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Saturday, April 27, 2013

Weekend Cooking: The Life of Objects by Susanna Moore

This post is part of Beth Fish Reads' Weekend Cooking.  If you have anything related to food, cookbook reviews, novel or non-fiction book reviews, recipes, movie reviews, etc., head over to Beth Fish Reads and add your post. Or, if you want to read food related posts, head over to read what some interesting people have to say about food.

The Life of Objects by Susanna Moore
Published by Alfred A. Knopf, ISBN 9780307268433
Hardcover, $26, 256 pages

Some books I like right away, some take me longer to become invested in. The Life of Objects took me awhile, but once it got a hold of me, it didn't let go until the emotional end. Beatrice (known as Maeve) is a young girl living in a small town in Ireland. She has a talent for making lace items, and one day a mysterious woman comes into her father's shop, sees Maeve's work, and tells her she would like to take her to Germany to work for her wealthy friends.

Maeve agrees and is drawn into the world of the Metzenburgs. Felix is a learned man, one whom loves his books and all of the objects on his family estate. His wife Dorothea is much younger, and they are both kind to Maeve, as she becomes not only a servant, but someone they take into their lives. Germany is on the cusp of World War II, and Felix refuses to be a part of the Nazi party. At first, it is not a problem as they live in the countryside. As the war continues over the years, and Germany becomes more isolated, things become worse for the Metzenburgs.

The author draws us into the horrors of war through the eyes of this wealthy German family. It is interesting to see the war from the point of view of Germans, much like David R. Gillam's novel City of Women did. Although the British are the good guys, the  description of hundreds of bombers flying over Germany dropping their ordinance is described to frightening effect. When the Russians invade, their army takes revenge on the the Metzenburgs and the people who live in their home. That section was so difficult to read; the realities of war and what people do to each other in its name shows the worst of human nature.

One of the most interesting aspects of the novel is how the author uses food to show what happened to the family, and Germany. At first, there are sumptuous banquets of food served at each meal on beautiful objects, a feast for all the senses. As the war progresses, food decreases in quantity and quality, until there is almost nothing left. Yet the Metzenburgs share what they have with those in need.

At the first Christmas of the war, Maeve was invited to dine with the Metzenburgs and their guests.
"We were having smoked trout, partridges, potatoes Anna, and brussels sprouts, with apple tart for dessert, everything grown or killed on the estate. In the center of the table, four porcelain pheasant and a large porcelain turkey cock sat in the nests of holly. On a sideboard, a rhinoceros, a monkey, a ram a fawn and a lion, all in glazed bisque, stood around the tiny silver-and-velvet bed I'd packed in Berlin, patiently waiting for the Christ Child to arrive."
By the end of the war, Dorothea and Maeve were in Berlin, selling off whatever they had been able to hide in order to survive.
"We shared a pack of cigarettes a day, even though they made us sick. We consumed so much chocolate and tinned sardines and Nescafe with powdered milk that we sometimes spoke wistfully of our suppers of wild mushrooms and watercress."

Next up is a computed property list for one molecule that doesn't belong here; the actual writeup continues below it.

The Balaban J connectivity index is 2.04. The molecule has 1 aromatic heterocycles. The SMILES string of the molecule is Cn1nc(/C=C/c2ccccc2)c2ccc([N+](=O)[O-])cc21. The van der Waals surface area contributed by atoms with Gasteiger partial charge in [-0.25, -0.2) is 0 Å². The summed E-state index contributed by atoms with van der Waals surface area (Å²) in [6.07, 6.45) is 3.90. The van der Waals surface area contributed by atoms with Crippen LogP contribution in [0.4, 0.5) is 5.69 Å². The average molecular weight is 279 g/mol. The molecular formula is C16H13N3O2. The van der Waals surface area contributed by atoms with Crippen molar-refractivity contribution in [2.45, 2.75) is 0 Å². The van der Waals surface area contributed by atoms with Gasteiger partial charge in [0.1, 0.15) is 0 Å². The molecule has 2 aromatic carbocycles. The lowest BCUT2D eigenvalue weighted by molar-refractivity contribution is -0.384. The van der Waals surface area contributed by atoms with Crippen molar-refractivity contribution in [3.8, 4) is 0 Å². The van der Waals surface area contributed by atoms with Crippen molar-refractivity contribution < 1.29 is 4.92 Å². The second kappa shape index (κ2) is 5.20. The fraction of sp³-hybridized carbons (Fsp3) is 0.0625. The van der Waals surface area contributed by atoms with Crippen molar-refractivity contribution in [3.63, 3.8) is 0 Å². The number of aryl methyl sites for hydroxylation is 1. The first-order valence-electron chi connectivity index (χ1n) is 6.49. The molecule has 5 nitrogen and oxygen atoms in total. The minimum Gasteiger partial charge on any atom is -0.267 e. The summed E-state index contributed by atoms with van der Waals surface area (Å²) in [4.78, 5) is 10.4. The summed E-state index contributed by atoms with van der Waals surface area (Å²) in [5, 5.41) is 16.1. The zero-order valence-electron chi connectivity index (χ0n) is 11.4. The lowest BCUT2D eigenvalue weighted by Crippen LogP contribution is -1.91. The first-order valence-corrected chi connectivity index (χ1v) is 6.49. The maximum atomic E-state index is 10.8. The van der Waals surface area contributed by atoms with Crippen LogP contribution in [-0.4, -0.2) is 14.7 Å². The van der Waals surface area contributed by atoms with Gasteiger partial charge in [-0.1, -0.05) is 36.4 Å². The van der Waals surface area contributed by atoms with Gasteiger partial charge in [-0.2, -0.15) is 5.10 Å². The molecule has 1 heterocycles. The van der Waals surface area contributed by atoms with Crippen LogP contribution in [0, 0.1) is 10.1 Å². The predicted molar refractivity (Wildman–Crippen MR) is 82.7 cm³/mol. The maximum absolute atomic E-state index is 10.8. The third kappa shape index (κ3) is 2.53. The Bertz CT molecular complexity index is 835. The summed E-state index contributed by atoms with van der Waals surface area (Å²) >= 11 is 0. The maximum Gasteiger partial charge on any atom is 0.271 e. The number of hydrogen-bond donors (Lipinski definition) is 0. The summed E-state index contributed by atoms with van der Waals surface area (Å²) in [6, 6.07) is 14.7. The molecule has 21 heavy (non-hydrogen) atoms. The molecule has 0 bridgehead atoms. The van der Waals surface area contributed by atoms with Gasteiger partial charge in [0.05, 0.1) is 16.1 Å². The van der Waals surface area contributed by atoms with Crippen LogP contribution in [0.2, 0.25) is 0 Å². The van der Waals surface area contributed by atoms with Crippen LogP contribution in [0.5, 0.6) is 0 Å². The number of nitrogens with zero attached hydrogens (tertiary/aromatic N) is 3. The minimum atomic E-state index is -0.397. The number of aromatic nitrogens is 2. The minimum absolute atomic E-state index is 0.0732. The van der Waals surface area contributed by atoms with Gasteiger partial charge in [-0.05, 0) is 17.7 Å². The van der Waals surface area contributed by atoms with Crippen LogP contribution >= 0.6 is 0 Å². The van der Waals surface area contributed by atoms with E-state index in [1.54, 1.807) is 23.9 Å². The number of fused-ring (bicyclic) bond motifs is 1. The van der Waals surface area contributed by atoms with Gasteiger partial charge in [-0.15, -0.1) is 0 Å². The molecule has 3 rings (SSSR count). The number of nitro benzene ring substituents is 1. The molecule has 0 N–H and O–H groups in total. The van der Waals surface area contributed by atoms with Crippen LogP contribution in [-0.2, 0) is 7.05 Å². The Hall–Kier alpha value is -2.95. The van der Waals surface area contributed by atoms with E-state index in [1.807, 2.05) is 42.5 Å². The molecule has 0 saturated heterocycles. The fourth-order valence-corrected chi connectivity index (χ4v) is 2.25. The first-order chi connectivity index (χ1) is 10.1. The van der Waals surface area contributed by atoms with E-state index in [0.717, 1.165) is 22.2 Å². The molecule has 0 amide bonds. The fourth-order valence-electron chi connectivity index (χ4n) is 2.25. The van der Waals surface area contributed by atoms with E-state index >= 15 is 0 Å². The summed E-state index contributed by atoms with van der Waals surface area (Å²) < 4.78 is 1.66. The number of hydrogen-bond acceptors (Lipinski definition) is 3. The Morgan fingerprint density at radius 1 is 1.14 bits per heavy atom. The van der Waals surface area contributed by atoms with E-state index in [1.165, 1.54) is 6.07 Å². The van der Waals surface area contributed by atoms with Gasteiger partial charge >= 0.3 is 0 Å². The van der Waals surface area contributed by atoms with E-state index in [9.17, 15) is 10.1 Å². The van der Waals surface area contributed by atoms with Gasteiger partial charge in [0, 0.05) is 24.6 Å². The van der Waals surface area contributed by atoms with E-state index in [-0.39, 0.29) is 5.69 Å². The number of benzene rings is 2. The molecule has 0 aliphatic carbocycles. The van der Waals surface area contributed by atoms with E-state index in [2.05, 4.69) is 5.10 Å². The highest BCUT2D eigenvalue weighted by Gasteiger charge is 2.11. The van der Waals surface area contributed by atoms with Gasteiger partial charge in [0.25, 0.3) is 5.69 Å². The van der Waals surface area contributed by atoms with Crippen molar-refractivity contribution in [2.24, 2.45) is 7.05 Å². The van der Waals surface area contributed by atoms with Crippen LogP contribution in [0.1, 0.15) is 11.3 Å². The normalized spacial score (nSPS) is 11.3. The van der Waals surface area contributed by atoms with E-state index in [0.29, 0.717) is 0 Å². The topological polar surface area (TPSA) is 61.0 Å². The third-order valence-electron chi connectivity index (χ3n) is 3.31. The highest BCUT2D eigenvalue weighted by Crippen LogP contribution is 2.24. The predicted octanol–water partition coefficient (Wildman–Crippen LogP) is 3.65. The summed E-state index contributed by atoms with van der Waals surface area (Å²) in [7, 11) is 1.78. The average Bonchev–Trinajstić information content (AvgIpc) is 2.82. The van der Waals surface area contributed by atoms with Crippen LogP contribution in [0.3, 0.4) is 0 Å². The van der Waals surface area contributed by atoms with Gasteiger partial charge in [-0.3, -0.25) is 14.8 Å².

If you liked City of Women any of Irene Neviromsky's novels, you should read The Life of Objects. This haunting novel took me on an emotional journey, and I was completely wrung out by the end.

rating 4 of 5


  1. Excellent review. I like the quoted pieces and descriptions of food. i get so many good recommendations for books from you and Beth Fish Reads!

    1. Thank you for your kind words. (And I love Beth Fish reads too- I get great books from her as well.)

  2. Hi Diane,

    This sounds like a great book. I haven't read either of the other authors you mention, but it would be good to read something of the war from the perspective of a German family. The trauma and horrifying cruelty which were inflicted by the Russian troops was really the stuff of horror movies and as you point out, we Brits did our fair share of retaliatory destruction to German cities and peoples.

    Your excerpt about the sumptuous and plentiful meals, were like reading a description from an English historical novel. To be honest, I don't know how the people managed to eat so many times a day, so many courses and so much quantity of food. There must have been so much wastage! Just the thought of it is making me feel queasy!

    Thanks for sharing and for the book recommendation,


  3. Sounds like this was well worth spending the extra time to become invested! I loved both Suite Francaise and Fire in the Blood, so will add this to my wish list. Great review.

    1. I loved Suite Francaise too. I read it on the beach during vacation years ago; not exactly a 'beach read', but it was so good.

  4. I'm sure sections of this book are very difficult to read. Accounts of wars, current or in history, are disturbing, hard to imagine when you are so far removed from the events. Nice that the author used food to help demonstrate the differences from before and during the war.

  5. Diane I will have to read this book. I'm not sure I want to be 'wrung out' but I have to read it.

  6. Oh this sounds really good -- I love the contrast of what is available before and after.

  7. Thanks for highlighting this one, definitely my type of read. It's fascinating and often appalling the lengths people have to go to feed themselves during wartime ... feast to famine

  8. I always enjoy books that highlight the food in the lives of the characters. This one sounds good.